Osteomyelitis refers to inflammation in a bone and bone marrow, usually caused by bacterial infection. 

Haematogenous osteomyelitis refers to when a pathogen is carried through the blood and seeded in the bone.  This is the most common mode of infection. Alternatively, osteomyelitis can occur due to direct contamination of the bone, for example, at a fracture site or during an orthopaedic operation.

Staphylococcus aureus causes most cases of osteomyelitis.

Osteomyelitis can be acute or chronic. Patients may develop recurring or chronic infections after treatment for acute osteomyelitis.


Risk Factors

The key risk factors for developing osteomyelitis are:

  • Open fractures
  • Orthopaedic operations, particularly with prosthetic joints
  • Diabetes, particularly with diabetic foot ulcers
  • Peripheral arterial disease
  • IV drug use
  • Immunosuppression


Infection in a prosthetic joint is a big problem. This occurs in around 1% of joint replacements, and extensive measures are taken to prevent it, such as perioperative prophylactic antibiotics. It is more likely to occur in revision surgery rather than during the initial joint replacement.



The typical presentation of osteomyelitis is with:

  • Fever
  • Pain and tenderness
  • Erythema
  • Swelling


The presentation of osteomyelitis can be quite non-specific, with generalised symptoms of infection such as fever, lethargy, nausea and muscle aches.



X-rays often do not show any changes, particularly in early disease. They cannot be used to exclude osteomyelitis. The potential signs of osteomyelitis on an x-ray are:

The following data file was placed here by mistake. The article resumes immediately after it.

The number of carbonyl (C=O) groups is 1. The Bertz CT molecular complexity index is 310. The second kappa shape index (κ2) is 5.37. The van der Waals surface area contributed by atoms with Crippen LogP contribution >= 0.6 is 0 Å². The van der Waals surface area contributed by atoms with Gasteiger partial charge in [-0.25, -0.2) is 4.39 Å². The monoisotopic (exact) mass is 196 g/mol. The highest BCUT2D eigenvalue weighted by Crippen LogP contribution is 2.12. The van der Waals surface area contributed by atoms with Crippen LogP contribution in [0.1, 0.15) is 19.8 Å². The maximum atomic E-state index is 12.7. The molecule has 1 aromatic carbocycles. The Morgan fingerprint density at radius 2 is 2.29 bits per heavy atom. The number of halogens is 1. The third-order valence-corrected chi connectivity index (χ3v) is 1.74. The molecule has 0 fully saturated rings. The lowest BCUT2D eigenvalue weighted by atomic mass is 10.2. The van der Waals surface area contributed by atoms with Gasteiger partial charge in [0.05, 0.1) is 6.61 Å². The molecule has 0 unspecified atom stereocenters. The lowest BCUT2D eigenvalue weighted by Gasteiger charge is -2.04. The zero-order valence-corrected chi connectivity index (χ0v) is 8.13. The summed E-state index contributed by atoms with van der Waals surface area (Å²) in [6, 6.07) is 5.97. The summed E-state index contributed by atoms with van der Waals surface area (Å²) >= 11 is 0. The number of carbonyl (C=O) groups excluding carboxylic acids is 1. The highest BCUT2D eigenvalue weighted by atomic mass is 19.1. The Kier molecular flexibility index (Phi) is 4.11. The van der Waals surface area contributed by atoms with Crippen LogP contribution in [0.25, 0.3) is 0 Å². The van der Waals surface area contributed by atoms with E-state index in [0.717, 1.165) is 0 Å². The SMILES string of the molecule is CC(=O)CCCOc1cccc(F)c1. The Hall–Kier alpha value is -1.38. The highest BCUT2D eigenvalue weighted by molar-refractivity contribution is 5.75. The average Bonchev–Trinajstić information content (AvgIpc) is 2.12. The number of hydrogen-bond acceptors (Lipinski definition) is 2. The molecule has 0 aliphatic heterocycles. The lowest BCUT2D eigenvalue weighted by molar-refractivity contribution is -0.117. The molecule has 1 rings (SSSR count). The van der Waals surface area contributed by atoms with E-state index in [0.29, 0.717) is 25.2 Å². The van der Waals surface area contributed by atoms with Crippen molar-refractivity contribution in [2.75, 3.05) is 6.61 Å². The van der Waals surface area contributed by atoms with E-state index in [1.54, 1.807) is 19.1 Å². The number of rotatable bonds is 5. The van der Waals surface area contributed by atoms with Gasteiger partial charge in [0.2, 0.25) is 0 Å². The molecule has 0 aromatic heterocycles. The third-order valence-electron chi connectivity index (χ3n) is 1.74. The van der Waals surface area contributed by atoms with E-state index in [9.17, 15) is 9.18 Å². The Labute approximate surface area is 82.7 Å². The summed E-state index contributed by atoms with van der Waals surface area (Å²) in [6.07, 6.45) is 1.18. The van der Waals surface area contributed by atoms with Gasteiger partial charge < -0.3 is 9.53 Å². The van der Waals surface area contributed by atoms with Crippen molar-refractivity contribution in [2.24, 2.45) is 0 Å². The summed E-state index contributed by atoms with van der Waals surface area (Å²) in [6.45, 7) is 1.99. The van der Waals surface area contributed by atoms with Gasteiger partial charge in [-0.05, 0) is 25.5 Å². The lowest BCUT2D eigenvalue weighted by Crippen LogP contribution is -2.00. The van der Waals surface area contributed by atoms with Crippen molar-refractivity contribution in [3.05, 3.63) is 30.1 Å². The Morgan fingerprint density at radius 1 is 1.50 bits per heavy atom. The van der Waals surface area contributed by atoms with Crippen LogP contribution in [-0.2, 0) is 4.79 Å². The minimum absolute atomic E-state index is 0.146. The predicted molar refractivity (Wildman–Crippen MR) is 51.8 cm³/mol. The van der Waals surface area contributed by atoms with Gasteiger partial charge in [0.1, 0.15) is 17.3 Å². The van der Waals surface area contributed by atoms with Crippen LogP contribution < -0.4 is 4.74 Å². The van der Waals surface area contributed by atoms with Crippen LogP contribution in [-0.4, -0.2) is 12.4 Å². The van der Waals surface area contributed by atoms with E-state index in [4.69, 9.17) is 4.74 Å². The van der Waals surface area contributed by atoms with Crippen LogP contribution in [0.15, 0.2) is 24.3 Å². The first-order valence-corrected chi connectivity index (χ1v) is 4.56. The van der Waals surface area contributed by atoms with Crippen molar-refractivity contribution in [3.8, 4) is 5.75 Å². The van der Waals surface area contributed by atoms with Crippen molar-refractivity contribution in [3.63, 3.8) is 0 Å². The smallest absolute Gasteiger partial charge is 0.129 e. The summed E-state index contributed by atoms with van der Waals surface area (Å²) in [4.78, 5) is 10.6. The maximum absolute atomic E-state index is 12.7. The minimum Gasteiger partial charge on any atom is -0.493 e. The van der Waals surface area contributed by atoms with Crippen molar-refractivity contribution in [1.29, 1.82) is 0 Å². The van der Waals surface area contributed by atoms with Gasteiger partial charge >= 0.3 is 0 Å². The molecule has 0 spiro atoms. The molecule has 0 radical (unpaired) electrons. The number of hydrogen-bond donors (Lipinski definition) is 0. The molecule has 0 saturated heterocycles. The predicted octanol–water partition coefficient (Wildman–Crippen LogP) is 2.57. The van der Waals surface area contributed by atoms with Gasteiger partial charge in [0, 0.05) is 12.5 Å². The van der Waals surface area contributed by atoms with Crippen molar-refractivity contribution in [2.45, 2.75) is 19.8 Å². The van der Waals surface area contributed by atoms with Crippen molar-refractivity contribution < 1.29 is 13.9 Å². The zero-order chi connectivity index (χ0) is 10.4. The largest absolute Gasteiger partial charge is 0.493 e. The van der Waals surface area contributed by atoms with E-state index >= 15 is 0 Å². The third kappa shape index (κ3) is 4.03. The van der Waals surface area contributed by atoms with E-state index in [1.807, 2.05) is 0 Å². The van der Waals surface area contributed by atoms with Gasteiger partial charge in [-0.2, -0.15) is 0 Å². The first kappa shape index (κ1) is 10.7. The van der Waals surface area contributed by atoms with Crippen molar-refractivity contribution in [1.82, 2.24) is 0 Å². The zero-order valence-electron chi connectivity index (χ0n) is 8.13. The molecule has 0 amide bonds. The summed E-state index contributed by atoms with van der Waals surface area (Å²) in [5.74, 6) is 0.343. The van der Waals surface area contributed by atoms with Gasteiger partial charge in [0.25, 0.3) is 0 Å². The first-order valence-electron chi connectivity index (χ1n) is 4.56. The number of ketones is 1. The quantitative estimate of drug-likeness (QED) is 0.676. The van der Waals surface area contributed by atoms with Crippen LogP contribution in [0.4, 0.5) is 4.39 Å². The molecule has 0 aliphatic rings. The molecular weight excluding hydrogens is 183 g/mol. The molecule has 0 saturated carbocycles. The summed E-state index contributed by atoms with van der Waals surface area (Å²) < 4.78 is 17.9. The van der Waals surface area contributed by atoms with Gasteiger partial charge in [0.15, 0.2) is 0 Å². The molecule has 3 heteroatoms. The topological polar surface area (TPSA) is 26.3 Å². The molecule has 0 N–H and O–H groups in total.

• Periosteal reaction (changes to the surface of the bone)
  • Localised osteopenia (thinning of the bone)
  • Destruction of areas of the bone


MRI scans are the best imaging investigation for establishing a diagnosis.

Blood tests will show raised inflammatory markers (e.g., WBC, CRP and ESR). 

Blood cultures may be positive for the causative organism. 

Bone cultures can be performed to establish the causative organism and the antibiotic sensitivities. 



Management involves a combination of:

  • Surgical debridement of the infected bone and tissues
  • Antibiotic therapy


Prolonged courses of antibiotics are required to treat osteomyelitis. The BNF page on osteomyelitis recommends for acute osteomyelitis: 

  • 6 weeks of flucloxacillin, possibly with rifampicin or fusidic acid added for the first 2 weeks


Alternatives to flucloxacillin are:

  • Clindamycin in penicillin allergy
  • Vancomycin or teicoplanin when treating MRSA


Chronic osteomyelitis usually requires 3 months or more of antibiotics.

Osteomyelitis associated with prosthetic joints (e.g., a hip replacement) may require complete revision surgery to replace the prosthesis. 


Last updated August 2021
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